Syria: The Mother of all Battles for Aleppo is Joined
Aided by a massive Russian bombing campaign and Hizbullah and Iranian (or likely actually Afghan) reinforcements, the Syrian Arab Army has broken out of the siege imposed on West Aleppo by rebel forces toward the north, and now seems positioned to besiege East Aleppo, which is under rebel control. The Lebanese newspaper al-Nahar reports on the situation based on a range of Arabic wire services.
In early October, the shoe had been on the other foot, and rebels had cut the Damascus-Aleppo road to the south, depriving regime-held West Aleppo of food and supplies, so that it could have fallen to the Free Syrian Army. Russian aerial bombardment and government troops along with auxiliaries like Hizbullah took back control of the road and allowed deliveries to West Aleppo.
But the western enclave was still besieged from the north, as were two Shiite villages, Nubl and Zahra.
In the past couple of days, the army and its paramilitary allies, especially Hizbullah, relieved Nubl and Zahra. They had been under siege by al-Qaeda (the Nusra Front) since 2012 and only survived via airdrops of food. Had they fallen, hyper-Sunni al-Qaeda would likely have committed bloodthirsty reprisals against the Shiites there, who are said to have organized pro-regime local militias.
Then on Thursday the Syrian Arab Army took Mayer and Kafr Naya, putting the army and its allies in a position to cut off the roads north of Aleppo to Turkey and so put east Aleppo under effective siege.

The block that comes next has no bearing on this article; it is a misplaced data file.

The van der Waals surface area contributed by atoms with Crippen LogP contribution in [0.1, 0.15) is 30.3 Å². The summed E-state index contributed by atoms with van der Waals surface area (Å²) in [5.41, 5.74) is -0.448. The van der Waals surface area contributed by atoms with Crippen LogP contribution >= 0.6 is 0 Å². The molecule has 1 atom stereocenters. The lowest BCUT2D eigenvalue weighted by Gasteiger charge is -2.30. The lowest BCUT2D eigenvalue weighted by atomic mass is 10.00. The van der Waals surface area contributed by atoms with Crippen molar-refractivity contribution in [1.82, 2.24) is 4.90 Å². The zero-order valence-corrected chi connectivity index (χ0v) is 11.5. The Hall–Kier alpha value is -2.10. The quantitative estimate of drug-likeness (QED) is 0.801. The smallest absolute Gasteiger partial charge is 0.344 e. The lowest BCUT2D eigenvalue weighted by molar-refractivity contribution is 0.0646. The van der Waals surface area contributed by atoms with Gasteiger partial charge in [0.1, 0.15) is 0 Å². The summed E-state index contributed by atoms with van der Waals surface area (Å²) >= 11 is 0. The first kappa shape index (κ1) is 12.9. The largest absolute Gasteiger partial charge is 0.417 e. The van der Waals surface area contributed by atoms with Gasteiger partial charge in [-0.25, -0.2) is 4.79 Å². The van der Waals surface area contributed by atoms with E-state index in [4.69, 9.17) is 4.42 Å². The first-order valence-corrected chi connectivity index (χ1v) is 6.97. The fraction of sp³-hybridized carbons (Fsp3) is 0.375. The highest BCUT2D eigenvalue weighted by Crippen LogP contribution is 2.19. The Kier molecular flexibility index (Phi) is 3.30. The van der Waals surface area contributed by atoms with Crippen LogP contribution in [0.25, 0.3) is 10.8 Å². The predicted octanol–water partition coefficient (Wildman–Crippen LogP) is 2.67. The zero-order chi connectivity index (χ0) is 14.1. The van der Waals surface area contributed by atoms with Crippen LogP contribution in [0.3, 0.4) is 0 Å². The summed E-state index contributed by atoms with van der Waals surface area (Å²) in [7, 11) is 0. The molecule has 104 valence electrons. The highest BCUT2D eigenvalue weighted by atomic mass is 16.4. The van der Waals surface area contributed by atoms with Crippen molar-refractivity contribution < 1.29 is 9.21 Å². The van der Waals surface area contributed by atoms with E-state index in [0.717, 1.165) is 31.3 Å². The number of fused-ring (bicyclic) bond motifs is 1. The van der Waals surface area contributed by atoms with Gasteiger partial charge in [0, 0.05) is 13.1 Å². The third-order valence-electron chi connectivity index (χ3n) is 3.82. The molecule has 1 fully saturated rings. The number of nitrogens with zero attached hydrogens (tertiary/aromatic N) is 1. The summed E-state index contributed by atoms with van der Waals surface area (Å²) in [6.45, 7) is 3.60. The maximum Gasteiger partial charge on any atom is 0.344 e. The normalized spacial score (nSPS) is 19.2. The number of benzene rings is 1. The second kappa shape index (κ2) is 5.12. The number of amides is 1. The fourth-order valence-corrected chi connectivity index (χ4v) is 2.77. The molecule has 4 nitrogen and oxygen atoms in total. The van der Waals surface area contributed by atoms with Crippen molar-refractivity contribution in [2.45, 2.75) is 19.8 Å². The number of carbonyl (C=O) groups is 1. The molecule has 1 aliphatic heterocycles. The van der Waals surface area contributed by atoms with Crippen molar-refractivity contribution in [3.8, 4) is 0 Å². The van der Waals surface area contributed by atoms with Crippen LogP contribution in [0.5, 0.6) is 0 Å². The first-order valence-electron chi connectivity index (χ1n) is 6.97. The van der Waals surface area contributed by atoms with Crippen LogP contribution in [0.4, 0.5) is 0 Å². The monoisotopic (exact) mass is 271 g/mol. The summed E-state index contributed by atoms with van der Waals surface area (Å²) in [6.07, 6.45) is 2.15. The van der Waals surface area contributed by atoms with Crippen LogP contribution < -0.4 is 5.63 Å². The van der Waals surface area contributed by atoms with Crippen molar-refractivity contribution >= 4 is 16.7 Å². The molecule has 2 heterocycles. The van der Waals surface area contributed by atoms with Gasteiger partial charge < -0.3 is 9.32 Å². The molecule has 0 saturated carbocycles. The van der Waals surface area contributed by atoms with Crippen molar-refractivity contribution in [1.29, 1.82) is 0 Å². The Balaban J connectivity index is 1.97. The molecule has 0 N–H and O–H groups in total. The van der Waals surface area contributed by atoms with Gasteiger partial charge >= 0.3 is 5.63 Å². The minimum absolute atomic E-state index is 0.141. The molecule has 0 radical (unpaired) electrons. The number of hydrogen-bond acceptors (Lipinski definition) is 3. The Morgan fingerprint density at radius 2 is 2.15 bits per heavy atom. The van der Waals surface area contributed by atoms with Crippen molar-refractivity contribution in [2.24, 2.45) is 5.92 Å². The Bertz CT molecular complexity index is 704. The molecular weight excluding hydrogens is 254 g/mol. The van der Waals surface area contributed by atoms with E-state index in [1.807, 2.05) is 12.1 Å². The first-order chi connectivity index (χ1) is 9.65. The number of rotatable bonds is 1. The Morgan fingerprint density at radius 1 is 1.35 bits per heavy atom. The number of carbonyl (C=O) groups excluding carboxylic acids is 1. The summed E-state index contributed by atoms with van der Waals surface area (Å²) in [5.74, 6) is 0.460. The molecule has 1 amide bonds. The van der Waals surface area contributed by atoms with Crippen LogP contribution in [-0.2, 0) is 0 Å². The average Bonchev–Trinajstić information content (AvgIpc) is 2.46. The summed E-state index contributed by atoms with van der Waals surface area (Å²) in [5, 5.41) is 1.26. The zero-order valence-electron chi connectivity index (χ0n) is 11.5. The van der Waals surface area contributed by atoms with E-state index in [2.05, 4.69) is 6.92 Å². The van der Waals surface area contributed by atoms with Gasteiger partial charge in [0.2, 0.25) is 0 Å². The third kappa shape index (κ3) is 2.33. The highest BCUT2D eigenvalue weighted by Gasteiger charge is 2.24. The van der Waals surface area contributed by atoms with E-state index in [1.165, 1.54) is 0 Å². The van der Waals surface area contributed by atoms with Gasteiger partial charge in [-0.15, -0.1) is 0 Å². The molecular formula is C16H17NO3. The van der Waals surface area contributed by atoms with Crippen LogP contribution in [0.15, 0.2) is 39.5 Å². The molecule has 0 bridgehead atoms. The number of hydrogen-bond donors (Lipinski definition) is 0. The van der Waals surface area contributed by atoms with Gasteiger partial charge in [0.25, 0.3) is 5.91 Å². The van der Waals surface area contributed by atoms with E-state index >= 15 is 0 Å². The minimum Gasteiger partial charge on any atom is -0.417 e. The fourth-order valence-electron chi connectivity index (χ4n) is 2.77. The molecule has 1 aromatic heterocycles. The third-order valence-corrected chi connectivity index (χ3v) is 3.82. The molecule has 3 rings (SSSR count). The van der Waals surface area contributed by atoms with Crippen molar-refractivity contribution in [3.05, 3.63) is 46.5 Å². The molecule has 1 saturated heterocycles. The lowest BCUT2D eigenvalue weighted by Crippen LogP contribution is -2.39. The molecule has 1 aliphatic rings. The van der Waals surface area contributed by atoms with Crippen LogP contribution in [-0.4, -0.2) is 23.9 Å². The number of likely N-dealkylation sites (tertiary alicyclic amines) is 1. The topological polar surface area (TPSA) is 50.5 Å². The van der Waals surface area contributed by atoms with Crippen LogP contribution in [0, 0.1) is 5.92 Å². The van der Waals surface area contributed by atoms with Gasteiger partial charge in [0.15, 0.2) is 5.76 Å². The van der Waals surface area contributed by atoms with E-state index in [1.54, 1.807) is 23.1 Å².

Al-Nahar alleges that US military supplies have flowed to the rebels consistently during this fighting, but the small and medium weapons (including T.O.W. anti-tank weaponry) were insufficient in the face of 200 Russia air raids in a matter of hours.
It also quotes a source alleging that the Jerusalem (Quds) Brigade of the Iranian Revolutionary Guards Corps (IRGC) was absolutely central to the new government advance and that its leader, Qasem Soleimani, is on the battlefield. Al-Nahar also reported that IRGC Brigadier General Mohsen Qajarian was killed north of Aleppo during the fighting.
Steffan de Mistoura suspended the Geneva peace talks in the face of the Russian bombing campaign and advances on the battlefield. It is alleged that the latter were in part made possible because the Russians tricked the US into pressuring Turkey and Saudi Arabia to halt temporarily resupply of the Aleppo rebels while the talks were going on.
I talked a couple years ago to a journalist who had been in Aleppo, embedded with the rebels, and he told me that the rebel forces ran low on supplies every day, but that there appeared miraculously every morning shipments of ammunition. The implication was that they were being resupplied from Turkey, and very efficiently so. That resupply is now in danger.
Rebel forces in east Aleppo, mostly locals and mostly Free Syrian Army rather than Saudi-backed Salafi Jihadis, are now in danger of falling to a regime reconquest of Syria’s largest city. This could be horrible in its reprisals and torture, and thousands of Syrians are already fleeing north to Turkey, but the border there is closed and they are willy nilly camped in the wilderness.